While millennials are a generation of cord-cutters and cord-nevers (studies have found that the group is most likely to subscribe to an OTT or SVOD service, as well as ditching cable, or never adopting it in the first place), Oller said linear producers would do well to stop treating them like a lost generation.
“A lot of people in the industry say we’ve lost them (millennials),” Oller said. “They’re not lost. The thing is, if you can’t find an audience, it’s not that the audience doesn’t exist. You have to find where they are, and understand why people like what they like.”
“If you look at a trend that’s emerging and think, ‘That’s stupid,’ slap yourself, because you’re going to be out of a job soon.” — Rafe Oller
To that end, he believes that millennials’ multi-platform, second-screening habits mean producers actually have even more opportunities than ever to reach out to young viewers.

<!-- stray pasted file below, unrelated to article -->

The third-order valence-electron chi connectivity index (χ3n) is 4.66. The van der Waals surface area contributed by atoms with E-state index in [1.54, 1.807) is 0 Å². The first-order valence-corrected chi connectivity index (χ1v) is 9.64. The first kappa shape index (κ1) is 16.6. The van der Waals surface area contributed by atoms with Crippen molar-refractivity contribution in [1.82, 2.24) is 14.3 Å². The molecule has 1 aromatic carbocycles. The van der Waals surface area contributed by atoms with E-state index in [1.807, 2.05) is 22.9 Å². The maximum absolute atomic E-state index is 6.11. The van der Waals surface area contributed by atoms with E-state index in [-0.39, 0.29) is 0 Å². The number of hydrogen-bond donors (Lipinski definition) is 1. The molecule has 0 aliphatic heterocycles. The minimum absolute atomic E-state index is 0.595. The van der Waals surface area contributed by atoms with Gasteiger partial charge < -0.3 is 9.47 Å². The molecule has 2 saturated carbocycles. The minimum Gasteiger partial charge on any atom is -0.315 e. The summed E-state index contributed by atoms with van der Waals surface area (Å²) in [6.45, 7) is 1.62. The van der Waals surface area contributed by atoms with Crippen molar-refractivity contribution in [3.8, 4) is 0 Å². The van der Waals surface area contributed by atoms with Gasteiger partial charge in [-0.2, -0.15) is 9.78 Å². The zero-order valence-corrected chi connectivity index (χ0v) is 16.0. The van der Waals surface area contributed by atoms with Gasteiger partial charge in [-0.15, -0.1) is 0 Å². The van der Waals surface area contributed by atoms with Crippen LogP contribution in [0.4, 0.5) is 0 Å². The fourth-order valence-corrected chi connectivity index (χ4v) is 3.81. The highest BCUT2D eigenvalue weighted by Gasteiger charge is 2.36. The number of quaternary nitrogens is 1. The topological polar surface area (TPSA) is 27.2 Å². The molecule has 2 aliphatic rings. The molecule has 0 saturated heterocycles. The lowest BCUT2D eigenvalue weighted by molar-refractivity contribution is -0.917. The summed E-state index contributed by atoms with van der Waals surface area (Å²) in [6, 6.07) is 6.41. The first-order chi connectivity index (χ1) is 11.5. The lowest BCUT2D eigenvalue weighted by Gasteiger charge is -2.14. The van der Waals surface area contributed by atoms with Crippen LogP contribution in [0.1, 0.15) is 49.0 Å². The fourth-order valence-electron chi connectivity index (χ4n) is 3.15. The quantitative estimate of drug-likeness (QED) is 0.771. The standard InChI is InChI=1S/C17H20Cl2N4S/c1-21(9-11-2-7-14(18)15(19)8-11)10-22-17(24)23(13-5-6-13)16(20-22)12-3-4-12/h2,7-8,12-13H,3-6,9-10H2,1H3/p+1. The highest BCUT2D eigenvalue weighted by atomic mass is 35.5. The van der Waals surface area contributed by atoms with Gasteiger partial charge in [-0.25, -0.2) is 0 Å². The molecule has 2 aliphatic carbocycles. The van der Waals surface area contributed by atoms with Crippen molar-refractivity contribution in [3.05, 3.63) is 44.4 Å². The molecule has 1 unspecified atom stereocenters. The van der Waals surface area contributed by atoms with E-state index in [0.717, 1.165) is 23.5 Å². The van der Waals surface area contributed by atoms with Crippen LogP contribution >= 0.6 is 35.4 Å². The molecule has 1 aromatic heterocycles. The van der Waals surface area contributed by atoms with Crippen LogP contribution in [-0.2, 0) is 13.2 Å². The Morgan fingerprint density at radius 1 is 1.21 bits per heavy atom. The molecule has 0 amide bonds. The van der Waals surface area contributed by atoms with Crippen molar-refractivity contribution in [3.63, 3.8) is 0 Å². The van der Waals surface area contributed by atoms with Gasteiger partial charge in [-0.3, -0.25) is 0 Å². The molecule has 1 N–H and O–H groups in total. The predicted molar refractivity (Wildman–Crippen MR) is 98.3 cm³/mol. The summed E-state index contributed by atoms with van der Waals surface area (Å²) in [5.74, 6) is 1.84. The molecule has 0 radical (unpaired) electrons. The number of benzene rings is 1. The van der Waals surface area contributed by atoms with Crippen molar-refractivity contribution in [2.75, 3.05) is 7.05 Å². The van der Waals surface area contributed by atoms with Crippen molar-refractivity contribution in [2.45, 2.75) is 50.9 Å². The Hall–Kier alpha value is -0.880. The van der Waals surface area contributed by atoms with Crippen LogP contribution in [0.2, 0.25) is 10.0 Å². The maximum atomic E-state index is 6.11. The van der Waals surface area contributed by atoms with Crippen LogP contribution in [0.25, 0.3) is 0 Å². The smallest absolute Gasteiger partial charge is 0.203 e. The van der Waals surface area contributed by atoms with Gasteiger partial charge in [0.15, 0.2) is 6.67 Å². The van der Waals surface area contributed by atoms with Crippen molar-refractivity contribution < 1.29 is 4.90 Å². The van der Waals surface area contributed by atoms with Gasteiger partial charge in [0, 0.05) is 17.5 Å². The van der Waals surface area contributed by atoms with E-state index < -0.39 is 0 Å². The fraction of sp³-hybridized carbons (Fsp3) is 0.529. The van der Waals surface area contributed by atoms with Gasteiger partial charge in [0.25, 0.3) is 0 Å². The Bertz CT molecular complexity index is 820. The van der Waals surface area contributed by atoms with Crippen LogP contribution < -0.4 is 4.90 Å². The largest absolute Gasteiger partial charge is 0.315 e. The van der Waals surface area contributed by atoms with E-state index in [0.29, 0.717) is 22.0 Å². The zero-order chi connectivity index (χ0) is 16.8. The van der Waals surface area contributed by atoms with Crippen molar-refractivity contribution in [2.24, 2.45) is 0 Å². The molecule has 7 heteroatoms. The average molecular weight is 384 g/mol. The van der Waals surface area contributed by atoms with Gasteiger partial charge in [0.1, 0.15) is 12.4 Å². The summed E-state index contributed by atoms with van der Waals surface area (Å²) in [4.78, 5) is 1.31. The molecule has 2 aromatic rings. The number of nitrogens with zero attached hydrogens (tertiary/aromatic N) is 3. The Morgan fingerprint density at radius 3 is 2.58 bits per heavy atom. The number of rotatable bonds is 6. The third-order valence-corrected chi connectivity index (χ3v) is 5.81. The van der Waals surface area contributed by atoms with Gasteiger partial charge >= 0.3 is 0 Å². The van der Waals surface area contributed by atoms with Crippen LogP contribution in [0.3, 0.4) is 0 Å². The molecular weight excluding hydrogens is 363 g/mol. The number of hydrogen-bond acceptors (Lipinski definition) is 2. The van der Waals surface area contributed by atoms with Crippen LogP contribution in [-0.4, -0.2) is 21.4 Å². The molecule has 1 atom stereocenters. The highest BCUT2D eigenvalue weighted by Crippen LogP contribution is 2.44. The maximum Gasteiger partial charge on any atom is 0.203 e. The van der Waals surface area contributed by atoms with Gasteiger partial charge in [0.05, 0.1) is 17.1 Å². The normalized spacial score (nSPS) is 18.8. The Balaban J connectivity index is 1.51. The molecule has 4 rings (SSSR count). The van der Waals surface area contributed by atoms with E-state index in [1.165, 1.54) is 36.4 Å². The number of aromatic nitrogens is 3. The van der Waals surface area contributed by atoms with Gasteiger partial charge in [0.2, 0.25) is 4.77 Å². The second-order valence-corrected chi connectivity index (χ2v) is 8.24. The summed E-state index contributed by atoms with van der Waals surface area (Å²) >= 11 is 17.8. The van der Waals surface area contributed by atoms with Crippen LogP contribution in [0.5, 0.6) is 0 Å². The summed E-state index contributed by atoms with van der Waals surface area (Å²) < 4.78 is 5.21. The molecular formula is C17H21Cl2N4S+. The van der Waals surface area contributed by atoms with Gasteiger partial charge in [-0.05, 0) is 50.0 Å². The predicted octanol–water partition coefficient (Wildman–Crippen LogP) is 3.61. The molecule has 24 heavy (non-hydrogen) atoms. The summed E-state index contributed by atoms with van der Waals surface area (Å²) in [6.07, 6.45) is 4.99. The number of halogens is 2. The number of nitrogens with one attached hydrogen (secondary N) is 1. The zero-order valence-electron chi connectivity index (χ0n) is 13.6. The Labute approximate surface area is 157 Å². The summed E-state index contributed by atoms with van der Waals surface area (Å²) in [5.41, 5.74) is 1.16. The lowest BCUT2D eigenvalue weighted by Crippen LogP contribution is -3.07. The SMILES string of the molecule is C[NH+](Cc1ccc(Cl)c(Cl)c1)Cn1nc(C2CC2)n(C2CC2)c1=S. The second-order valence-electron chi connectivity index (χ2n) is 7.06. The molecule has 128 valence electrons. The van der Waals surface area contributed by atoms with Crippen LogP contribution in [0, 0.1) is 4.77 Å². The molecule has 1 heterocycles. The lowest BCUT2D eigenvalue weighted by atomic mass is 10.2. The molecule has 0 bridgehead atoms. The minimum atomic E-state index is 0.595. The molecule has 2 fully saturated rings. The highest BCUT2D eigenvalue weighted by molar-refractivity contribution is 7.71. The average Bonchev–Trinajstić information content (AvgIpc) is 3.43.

“Social media is a very intimate voice,” he said, adding that sometimes if content doesn’t work on one platform, it should be re-packaged for another platform.
He added that, while linear programming can’t give audiences the same personal connection of a platform like YouTube with its first-person vlogs and believable personalities, it’s a good opportunity for brands to extend their presence to multiple platforms.
“You can always, through linear, draw the path to a different experience,” he said, adding that TV shows can build their YouTube presence with behind the scenes and extra content that is more personal and vlog-like in nature.
Platforms aren’t dictated by demographics, but by mindset
While many video and social media platforms seem to divided clearly along age demographics (Vine and Snapchat are most popular among teenagers, while Facebook is strongest with Gen X), Oller said viewing habits are dictated more by the viewer’s state of mind.
“You come home from work, you might be looking for more of a channel surfing, lean-back experience,” he said. “You’re at work, you might be looking for more of an article, or something without sound so you won’t alert (others) to what you’re watching. You might not necessarily watch a vlog that has a lot of talking.”